(Wizard Homepage)


Last episode taken from The Wizard issue: 1111 September 14th 1946.

He was the most brilliant pupil of Farrow’s school. How is he linked with a murder mystery? This story holds a big surprise!

The Murder Mask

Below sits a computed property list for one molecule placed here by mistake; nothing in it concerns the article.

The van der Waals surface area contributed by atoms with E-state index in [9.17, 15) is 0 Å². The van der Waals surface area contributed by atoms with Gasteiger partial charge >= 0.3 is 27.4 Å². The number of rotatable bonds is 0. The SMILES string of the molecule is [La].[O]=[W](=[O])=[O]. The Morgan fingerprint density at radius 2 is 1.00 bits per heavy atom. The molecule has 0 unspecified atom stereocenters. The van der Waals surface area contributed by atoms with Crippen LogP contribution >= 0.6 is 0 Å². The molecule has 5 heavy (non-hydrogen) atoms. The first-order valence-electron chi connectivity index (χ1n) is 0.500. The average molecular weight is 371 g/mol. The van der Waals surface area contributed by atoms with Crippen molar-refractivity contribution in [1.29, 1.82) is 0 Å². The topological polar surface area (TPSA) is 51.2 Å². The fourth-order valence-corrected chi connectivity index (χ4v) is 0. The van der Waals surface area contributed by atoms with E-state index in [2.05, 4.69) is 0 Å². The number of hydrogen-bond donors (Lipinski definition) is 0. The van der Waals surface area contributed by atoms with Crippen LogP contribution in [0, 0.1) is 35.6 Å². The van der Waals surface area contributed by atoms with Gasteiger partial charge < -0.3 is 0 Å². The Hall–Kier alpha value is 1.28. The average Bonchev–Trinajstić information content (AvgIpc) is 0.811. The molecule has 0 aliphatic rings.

Superintendent Clive Hardy, of the Rodingham police, charged up the stairs of the Acme Hotel. He hardly knew what to expect at the top of the stairs, but already a feeling of dread gripped him. He was prepared to find that tragedy had occurred in the Acme Hotel, as it had occurred so many times lately in and around Rodingham. A long sequence of murders had made Rodingham a city of terror. The first of those murders had taken place some weeks ago. The victim had been Grant Playfair, a well-known Rodingham citizen. Playfair was found in the middle of Burfield Common, a place remote from any water. Yet Grant Playfair had been found lying there—drowned! The second victim, Charles Roper, had met his death in the middle of his roof garden. He, too, had been drowned, although he had not been in water or near water! And so the list of victims of the Rodingham killer had mounted until now he had claimed seven lives. Clive Hardy feared that he would find that the number had now increased to eight. Early in the case, the superintendent had found that Playfair and Roper had been pupils at Farrow’s, the famous public school, and strangely enough, the remainder of the victims had either been to Farrow’s or were connected with the school in some way. It seemed that the Rodingham killer hated Farrow’s for some reason, and this hatred had grown into a desire to murder Old Farrovians. It was one of the most mysterious and baffling cases with which the police had had to deal. And one more factor made it even more mysterious. Soon after the sequence of murders had begun, an unknown person, calling himself the Voice on the Wire had rung again and again, and in uncanny fashion his advice and suggestions had generally proved correct. Hardy now depended on the unknown man for aid. It was because of a suggestion, put forward by the Voice, that suspicion had fallen on a one-armed newspaper seller named Beauchamp; and although Hardy had not agreed with the suggestion, he had been intrigued when an elderly ex-Farrovian named Cyril Beauchamp had called at the police station to tell of certain happenings of thirty-odd years earlier. Nearly eighty years of age, Cyril Beauchamp had collapsed after his long journey, and had been escorted to the Acme Hotel by Hardy, and ordered to bed. Now an urgent call had come from Robins, the hotel manager, saying the door of old Mr Beauchamp’s room had become wedged, and strange, gurgling noises were coming from within the room. A group of men—the manager, assistant manager, one of the two porters and waiters—were near the door of the room where Hardy had recently seen his visitor installed. All turned when they heard the superintendent. Robins the manager, held up a hand. “Be careful, or he’ll shoot through the door. He says he’ll kill anyone who charges that door.” “Who will?” snapped Clive Hardy, breathing hard. “You mean old Mr Beauchamp has gone crazy?” “No, there’s someone else in there with him. We started to break down the door, and someone called out that he would shoot if we continued.” “How long ago was that?” “Maybe five minutes. The gurgling noises have stopped, but we hear nothing of Mr Beauchamp. We fear that—” “Out of my way!” snapped the superintendent, drawing back for a charge. Crash! Hardy was a hefty person, and the door quivered and gave a couple of inches. There was a loud, creaking noise, and the knob moved. The door was not locked, but a chair had been wedged beneath the knob on the other side. The men in the corridor drew back in expectation of the threatened shots, but none came. Hardy drew breath, and charged again. The manager came to aid him. There was a snapping sound, and the door opened so suddenly that they sprawled on the floor. The top bar of the chair had broken under the strain. It was a luxurious bedroom, one of the best in the hotel, but the thing that interested Hardy at that moment was the open window, with curtains billowing out, and a fire-escape beyond. He groaned. He had seen this sort of thing before. The killer always seemed to find his entrances and exits prepared for him. On the bed lay the frail, white-haired form of Cyril Beauchamp. His face was covered by a queer-shaped mask. The superintendent motioned his helpers back, and bent to examine the contraption. It was an ordinary dental mask, the sort used by dentists when administering gas to their patients. It was cone-shaped, but could be folded flat. At the rim of the mask, fitting tightly round the victim’s face, was a miniature rubber tyre, inflated with air. It formed a cushion on any shape of face, and in the ordinary way prevented gas from escaping at the sides. Once cased in that, the wearer had to breathe whatever was pumped into the mask. The old man was flat on his back, his hands clenching the bedclothes at his side. Hardy noticed he was bone-dry. There was not a drop of water on him. From the apex of the cone-shaped mask a length of tubing hung down. There was a small metal cup at the free end. “Gosh, he’s been gassed!” muttered the superintendent, and gripped the edge of the mask to take it off the face. He did so, and water poured out over Cyril Beauchamp’s still figure, soaking the upper part of his body, and the bed. The mask had been filled with water, and Superintendent Hardy realised he had solved the mystery of how the killer’s victims had all been found drowned where there was apparently no water. The fiend had always stunned his victims first, and had then turned them face upwards before fastening this mask over their faces. It was so made that it would fit any face. Instead of pumping in gas, the murderer had filled the cone-shaped mask with water. It took less than a pint to do this. The unfortunate wearer of the mask would then be breathing water instead of air. He would draw it in and expel it with his breath, using the same water over and over again, until his lungs were full. This would give exactly the same effect as being submerged under water. As the murderer removed the mask, the water encased in it would drench the upper part of the victims body. Such had been the case on all other occasions, but this evening the killer must have been interrupted by the attempt to open the door, and had not waited to claim the mask. One glance at the old man told Hardy he had come too late. “Get a doctor!” he snapped to the onlookers. “I don’t think he can do anything, but we must have a doctor. Who was it heard gurgling noises coming from this room?” The assistant manager replied that he had. He also said that at the same time he had found the door barred on the inside, and heard movements. “It was a queer noise, and I thought Mr Beauchamp was ill,” he added. “What you heard was him drowning!” snapped Clive Hardy. “If you had forced the door open then you would have saved him, and you would have seen the murderer.” The assistant manager took a deep breath. “But why was the old man killed? He was an inoffensive, sick old man. I see no reason why the killer picked on him.” “Here’s the reason,” snapped the superintendent, and picked up a blue-and-gold tie from the dressing-table. “An Old Farrovian tie. Beauchamp was killed because of that—and perhaps because someone feared his memory for faces. Will anyone be on duty at your hotel exchange? Yes?” Hardy picked up the receiver of the phone in the corner and asked to be put through to the police station. Sergeant Venning was at the other end and said—“I was just going to ring you, superintendent. There’s a call through from the Voice on the Wire. I—” “I’ll take it here directly afterwards, but here’s something I want you to do.” Broke in Hardy. “Go round to the lodgings of Beauchamp, the one-armed paper man, and see if he’s been out to-night. We’ve got a man watching the place. He ought to know. Now give me the Voice on the Wire.” There was some slight delay as the connection was made, then Hardy heard the low voice of the unknown helper. The question the Voice asked was brief and to the point— “Have you found out where Beauchamp went to school?” “Beauchamp?” asked Hardy. “You mean the one-armed paper-seller?” “Of course I do! Who else have we been talking about?” demanded the Voice on the Wire. “Well, we’ve had another Beauchamp on the scene, and he’s just been murdered. He was an Old Farrovian.” Hardy went on to describe just what had happened, and the Voice on the Wire did not interrupt until near the end, then his words came quickly and excitedly— “Nail the paper-seller that’s what you’ve got to do! I have felt this for some time. He’s the murderer! As you know Hardy, I have said all along that the killer will be found to be connected with Farrow’s. I believe Beauchamp went to Farrow’s under another name. When he saw Cyril Beauchamp he feared he would be identified and took the precaution of murdering him.”